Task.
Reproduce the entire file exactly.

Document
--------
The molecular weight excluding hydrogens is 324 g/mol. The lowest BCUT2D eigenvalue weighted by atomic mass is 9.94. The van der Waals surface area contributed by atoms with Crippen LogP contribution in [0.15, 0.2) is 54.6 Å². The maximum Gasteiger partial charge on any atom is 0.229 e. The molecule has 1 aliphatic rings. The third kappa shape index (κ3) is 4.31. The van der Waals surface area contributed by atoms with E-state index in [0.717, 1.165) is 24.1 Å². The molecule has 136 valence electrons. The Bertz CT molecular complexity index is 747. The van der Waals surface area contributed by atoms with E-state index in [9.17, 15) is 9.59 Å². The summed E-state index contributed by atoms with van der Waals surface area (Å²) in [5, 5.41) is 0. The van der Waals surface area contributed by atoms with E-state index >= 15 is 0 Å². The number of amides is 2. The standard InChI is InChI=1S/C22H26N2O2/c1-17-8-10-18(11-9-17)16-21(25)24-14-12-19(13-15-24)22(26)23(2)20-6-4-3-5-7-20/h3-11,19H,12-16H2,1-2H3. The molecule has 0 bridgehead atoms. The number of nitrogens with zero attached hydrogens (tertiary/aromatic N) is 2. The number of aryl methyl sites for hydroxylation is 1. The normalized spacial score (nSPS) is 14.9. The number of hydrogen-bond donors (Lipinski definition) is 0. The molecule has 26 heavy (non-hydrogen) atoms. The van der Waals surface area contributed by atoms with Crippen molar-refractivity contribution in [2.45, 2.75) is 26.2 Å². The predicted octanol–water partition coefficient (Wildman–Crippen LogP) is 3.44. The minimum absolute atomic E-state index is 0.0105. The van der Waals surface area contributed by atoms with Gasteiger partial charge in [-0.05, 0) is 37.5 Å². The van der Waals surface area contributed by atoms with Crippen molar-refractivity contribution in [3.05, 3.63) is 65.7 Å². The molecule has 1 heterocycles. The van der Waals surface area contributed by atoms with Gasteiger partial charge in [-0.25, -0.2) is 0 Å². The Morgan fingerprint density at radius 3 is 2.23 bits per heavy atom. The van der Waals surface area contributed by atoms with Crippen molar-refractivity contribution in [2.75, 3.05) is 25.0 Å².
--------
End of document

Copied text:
The molecular weight excluding hydrogens is 324 g/mol. The lowest BCUT2D eigenvalue weighted by atomic mass is 9.94. The van der Waals surface area contributed by atoms with Crippen LogP contribution in [0.15, 0.2) is 54.6 Å². The maximum Gasteiger partial charge on any atom is 0.229 e. The molecule has 1 aliphatic rings. The third kappa shape index (κ3) is 4.31. The van der Waals surface area contributed by atoms with E-state index in [0.717, 1.165) is 24.1 Å². The molecule has 136 valence electrons. The Bertz CT molecular complexity index is 747. The van der Waals surface area contributed by atoms with E-state index in [9.17, 15) is 9.59 Å². The summed E-state index contributed by atoms with van der Waals surface area (Å²) in [5, 5.41) is 0. The van der Waals surface area contributed by atoms with E-state index >= 15 is 0 Å². The number of amides is 2. The standard InChI is InChI=1S/C22H26N2O2/c1-17-8-10-18(11-9-17)16-21(25)24-14-12-19(13-15-24)22(26)23(2)20-6-4-3-5-7-20/h3-11,19H,12-16H2,1-2H3. The molecule has 0 bridgehead atoms. The number of nitrogens with zero attached hydrogens (tertiary/aromatic N) is 2. The number of aryl methyl sites for hydroxylation is 1. The normalized spacial score (nSPS) is 14.9. The number of hydrogen-bond donors (Lipinski definition) is 0. The molecule has 26 heavy (non-hydrogen) atoms. The van der Waals surface area contributed by atoms with Crippen molar-refractivity contribution in [2.45, 2.75) is 26.2 Å². The predicted octanol–water partition coefficient (Wildman–Crippen LogP) is 3.44. The minimum absolute atomic E-state index is 0.0105. The van der Waals surface area contributed by atoms with Gasteiger partial charge in [-0.05, 0) is 37.5 Å². The van der Waals surface area contributed by atoms with Crippen molar-refractivity contribution in [3.05, 3.63) is 65.7 Å². The molecule has 1 heterocycles. The van der Waals surface area contributed by atoms with Gasteiger partial charge in [-0.25, -0.2) is 0 Å². The Morgan fingerprint density at radius 3 is 2.23 bits per heavy atom. The van der Waals surface area contributed by atoms with Crippen molar-refractivity contribution in [2.75, 3.05) is 25.0 Å².